Share this article

print logo

Children’s ambulatory surgery center gets OK from state

The state has given the go-ahead to the ambulatory care center for John R. Oishei Children’s Hospital now under construction in the Conventus building on the Buffalo Niagara Medical Campus.

The $18.1 million project takes up two floors of the Conventus building and the two-story walkway that connects Conventus to the new Children’s Hospital. It is set to open in stages, starting in January, hospital officials said Wednesday. The rest of the center will open with the new hospital in November 2017.

The ambulatory surgery center includes specialty services such as pediatric orthopaedics, ophthalmology, dermatology, urology and a high-risk perinatal center for pregnant mothers, said Allegra Jaros, president of Kaleida Health’s Women & Children’s Hospital of Buffalo, which is moving from its longtime Bryant Street home to the Medical Campus.

The state Department of Health on March 23 gave contingent approval to the project. Final approval would come following a site inspection once the facility is close to opening, Jaros said.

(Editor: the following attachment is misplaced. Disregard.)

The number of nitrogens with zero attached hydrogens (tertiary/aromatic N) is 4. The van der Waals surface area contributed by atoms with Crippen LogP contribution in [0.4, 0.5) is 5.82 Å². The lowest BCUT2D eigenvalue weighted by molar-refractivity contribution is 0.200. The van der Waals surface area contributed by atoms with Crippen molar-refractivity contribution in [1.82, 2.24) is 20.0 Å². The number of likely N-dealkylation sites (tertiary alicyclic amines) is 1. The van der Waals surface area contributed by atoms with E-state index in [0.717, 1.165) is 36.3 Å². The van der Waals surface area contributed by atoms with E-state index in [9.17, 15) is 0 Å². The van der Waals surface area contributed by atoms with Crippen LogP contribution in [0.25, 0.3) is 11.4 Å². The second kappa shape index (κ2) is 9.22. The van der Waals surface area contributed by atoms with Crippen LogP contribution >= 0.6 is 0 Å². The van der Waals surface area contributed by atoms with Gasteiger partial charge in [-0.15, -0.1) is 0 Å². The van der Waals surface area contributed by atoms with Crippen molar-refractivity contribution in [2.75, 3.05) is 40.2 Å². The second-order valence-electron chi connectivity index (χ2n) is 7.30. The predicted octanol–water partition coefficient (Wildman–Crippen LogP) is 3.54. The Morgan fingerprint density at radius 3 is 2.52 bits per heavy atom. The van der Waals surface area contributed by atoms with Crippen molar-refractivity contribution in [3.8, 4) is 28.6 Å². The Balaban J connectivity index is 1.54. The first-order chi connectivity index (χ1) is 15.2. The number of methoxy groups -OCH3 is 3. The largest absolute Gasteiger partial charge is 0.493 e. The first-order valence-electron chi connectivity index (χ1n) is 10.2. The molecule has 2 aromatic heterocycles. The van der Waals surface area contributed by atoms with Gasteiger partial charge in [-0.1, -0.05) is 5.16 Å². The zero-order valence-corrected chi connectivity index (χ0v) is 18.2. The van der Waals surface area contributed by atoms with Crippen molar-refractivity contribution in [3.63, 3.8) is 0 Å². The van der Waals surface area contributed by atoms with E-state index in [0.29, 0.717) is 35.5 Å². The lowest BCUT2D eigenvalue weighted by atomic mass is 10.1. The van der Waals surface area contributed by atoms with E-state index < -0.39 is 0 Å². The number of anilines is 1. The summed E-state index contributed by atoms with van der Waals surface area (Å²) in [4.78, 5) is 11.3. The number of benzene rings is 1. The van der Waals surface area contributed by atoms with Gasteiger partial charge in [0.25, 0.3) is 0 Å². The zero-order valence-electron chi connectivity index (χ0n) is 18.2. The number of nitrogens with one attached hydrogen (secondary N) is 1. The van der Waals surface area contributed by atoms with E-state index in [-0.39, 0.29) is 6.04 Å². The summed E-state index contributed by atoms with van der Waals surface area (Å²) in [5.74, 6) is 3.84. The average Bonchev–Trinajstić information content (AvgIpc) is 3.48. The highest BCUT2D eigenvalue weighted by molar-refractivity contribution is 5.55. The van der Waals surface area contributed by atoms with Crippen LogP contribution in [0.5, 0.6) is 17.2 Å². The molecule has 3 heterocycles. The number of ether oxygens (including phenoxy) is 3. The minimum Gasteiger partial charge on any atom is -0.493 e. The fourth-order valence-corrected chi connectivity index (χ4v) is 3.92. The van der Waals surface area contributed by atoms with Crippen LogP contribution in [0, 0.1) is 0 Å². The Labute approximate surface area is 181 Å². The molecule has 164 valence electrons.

The administrative, patient intake and discharge functions for the center will be on the second and third floors of Conventus at 1001 Main St. The surgery suites will be located on the 200-foot-long, two-story bridge between Conventus and the hospital.

Construction began in August on the space within Conventus. Work on the walkway that will house the surgical suites will begin later.

Locating the ambulatory surgery center outside the Oishei Children’s Hospital, but close enough that it can be linked to the hospital, allows patients and their families a connection to other providers based in the hospital while having easier access into and out of the center.

The state is paying $11.2 million of the $18.1 million cost of the ambulatory surgery center through a program created as part of its initiative to restructure Medicaid.

The main Oishei Children’s Hospital will be focused on acute care, including the emergency room and the intensive care unit. Construction on the $267 million, 183-bed building will be 50 percent complete by the end of April, Jaros said.

“We’re still on time, and on track, on budget,” she said.